The benefits of liberal democracy

The benefits of liberal democracy

Liberal democracy is like a bizarre fruit that matures slowly and spoils easily. The main reason is a failure to fully understand its benefits. Its defense is usually carried out in sentimental or even on conservative terms: Others died for democracy, so it is our duty to defend it.

Some people, for example, cannot understand why same-sex unions must be a part of the institution of marriage. “What difference does it make if they stay as they are?” they might argue. What they’re overlooking, though, is the cornerstone of equality: that you cannot have citizens of different categories. Such bigotry used to be based on color, then it was based on ethnic or linguistic identity, and now it has turned to sexual orientation.

When the rights of minorities are defended, meanwhile, the tone also tends to be saccharine, suggesting that the equality they are entitled to is something that should be granted to them. Such “charitable” sentiment, however, does not make for proper social policy and emotion is no way to determine people’s rights – it is too fickle and can shift in any small or big crisis.

Liberal democracy has survived fascism and communism and has dominated the world not because it is benevolent and good, but because – despite what is often said – it works. Its superiority rests on the fact that everyone is included in the economic process, regardless of race, religion, gender or sexual orientation. They are not included only as consumers, but also as part of the production machine of any society. Just consider what Britain and humanity have lost because of the fact that the great mathematician Alan Turing was driven to suicide by the revelation of his homosexuality. He was tried for “acts of gross indecency” and condemned to chemical castration.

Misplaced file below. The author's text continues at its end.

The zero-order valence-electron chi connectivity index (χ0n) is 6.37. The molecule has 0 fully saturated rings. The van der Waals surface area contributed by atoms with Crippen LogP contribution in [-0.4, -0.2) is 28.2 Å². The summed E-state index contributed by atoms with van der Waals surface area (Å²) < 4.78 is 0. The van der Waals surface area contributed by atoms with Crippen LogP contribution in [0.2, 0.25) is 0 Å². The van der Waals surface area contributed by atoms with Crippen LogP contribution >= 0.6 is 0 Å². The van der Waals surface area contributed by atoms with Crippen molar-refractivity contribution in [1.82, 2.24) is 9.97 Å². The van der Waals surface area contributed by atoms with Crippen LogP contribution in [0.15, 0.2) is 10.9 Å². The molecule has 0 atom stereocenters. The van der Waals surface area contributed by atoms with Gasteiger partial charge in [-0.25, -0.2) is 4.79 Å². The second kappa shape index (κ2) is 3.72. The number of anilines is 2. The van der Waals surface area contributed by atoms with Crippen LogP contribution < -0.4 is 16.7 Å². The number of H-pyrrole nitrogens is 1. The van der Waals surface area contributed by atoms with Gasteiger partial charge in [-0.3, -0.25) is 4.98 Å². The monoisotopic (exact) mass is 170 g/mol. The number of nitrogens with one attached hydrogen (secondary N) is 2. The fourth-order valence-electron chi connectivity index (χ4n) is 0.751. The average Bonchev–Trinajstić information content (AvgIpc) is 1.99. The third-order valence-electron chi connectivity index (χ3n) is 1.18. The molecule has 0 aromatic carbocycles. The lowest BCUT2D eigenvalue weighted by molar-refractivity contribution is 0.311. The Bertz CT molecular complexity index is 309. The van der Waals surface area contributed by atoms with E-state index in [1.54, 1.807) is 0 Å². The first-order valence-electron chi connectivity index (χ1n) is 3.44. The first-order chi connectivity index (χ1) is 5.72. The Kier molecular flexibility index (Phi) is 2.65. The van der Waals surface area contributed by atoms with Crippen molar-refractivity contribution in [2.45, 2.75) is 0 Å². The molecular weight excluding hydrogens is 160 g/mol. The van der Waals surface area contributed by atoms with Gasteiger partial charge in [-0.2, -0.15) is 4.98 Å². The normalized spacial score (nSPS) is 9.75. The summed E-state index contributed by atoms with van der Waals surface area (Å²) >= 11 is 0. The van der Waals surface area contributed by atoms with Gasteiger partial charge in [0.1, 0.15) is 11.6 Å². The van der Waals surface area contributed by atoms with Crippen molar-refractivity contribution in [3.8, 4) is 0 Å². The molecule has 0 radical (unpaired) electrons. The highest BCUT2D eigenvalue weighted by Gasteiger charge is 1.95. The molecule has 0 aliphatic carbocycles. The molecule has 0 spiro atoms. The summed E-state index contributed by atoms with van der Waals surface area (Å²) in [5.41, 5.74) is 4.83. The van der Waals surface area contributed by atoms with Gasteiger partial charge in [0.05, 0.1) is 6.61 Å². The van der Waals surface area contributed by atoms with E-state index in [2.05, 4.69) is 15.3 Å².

The inclusion of everyone enriches our societies in ways that the majority cannot even fathom at times: New mentalities and sensibilities pave new roads, create new opportunities and generate new wealth – both tangible and intangible.

The second reason why liberal democracy matures slowly and spoils easily is that the more it matures, the more complex it becomes as a result of inclusion. It functions with a core of individual and inalienable civil rights and from then relies on legislation to adapt further. This is the price of having the same rules for everyone instead of forcing the minority to adapt to the mores of the majority.

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